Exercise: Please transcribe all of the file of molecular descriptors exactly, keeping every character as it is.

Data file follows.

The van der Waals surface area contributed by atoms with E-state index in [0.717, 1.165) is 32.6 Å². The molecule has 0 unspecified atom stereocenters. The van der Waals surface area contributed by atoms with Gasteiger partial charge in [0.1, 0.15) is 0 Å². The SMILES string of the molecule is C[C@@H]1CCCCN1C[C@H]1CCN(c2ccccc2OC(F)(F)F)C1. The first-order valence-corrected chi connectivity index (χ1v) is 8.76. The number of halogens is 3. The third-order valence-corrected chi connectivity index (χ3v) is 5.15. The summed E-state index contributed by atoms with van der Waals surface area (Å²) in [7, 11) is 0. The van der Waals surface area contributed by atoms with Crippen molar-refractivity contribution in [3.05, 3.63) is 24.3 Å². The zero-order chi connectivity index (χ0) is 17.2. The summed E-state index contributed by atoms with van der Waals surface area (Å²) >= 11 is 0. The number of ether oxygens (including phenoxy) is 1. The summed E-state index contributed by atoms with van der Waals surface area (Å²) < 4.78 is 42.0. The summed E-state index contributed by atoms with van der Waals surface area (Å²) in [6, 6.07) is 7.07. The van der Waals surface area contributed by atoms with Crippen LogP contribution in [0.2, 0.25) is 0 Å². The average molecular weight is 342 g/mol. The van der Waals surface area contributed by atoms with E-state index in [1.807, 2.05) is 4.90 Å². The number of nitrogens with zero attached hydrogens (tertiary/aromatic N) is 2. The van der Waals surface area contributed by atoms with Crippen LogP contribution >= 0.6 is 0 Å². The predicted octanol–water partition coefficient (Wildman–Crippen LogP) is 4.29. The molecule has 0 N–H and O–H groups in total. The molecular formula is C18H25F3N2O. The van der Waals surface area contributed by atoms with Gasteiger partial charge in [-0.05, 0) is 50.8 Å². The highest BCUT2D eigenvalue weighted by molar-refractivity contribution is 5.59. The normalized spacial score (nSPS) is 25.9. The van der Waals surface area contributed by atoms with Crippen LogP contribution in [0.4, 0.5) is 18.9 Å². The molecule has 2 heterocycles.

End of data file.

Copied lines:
The van der Waals surface area contributed by atoms with E-state index in [0.717, 1.165) is 32.6 Å². The molecule has 0 unspecified atom stereocenters. The van der Waals surface area contributed by atoms with Gasteiger partial charge in [0.1, 0.15) is 0 Å². The SMILES string of the molecule is C[C@@H]1CCCCN1C[C@H]1CCN(c2ccccc2OC(F)(F)F)C1. The first-order valence-corrected chi connectivity index (χ1v) is 8.76. The number of halogens is 3. The third-order valence-corrected chi connectivity index (χ3v) is 5.15. The summed E-state index contributed by atoms with van der Waals surface area (Å²) in [7, 11) is 0. The van der Waals surface area contributed by atoms with Crippen molar-refractivity contribution in [3.05, 3.63) is 24.3 Å². The zero-order chi connectivity index (χ0) is 17.2. The summed E-state index contributed by atoms with van der Waals surface area (Å²) >= 11 is 0. The number of ether oxygens (including phenoxy) is 1. The summed E-state index contributed by atoms with van der Waals surface area (Å²) < 4.78 is 42.0. The summed E-state index contributed by atoms with van der Waals surface area (Å²) in [6, 6.07) is 7.07. The van der Waals surface area contributed by atoms with Crippen LogP contribution in [0.2, 0.25) is 0 Å². The average molecular weight is 342 g/mol. The van der Waals surface area contributed by atoms with E-state index in [1.807, 2.05) is 4.90 Å². The number of nitrogens with zero attached hydrogens (tertiary/aromatic N) is 2. The van der Waals surface area contributed by atoms with Crippen LogP contribution >= 0.6 is 0 Å². The predicted octanol–water partition coefficient (Wildman–Crippen LogP) is 4.29. The molecule has 0 N–H and O–H groups in total. The molecular formula is C18H25F3N2O. The van der Waals surface area contributed by atoms with Gasteiger partial charge in [-0.05, 0) is 50.8 Å². The highest BCUT2D eigenvalue weighted by molar-refractivity contribution is 5.59. The normalized spacial score (nSPS) is 25.9. The van der Waals surface area contributed by atoms with Crippen LogP contribution in [0.4, 0.5) is 18.9 Å². The molecule has 2 heterocycles.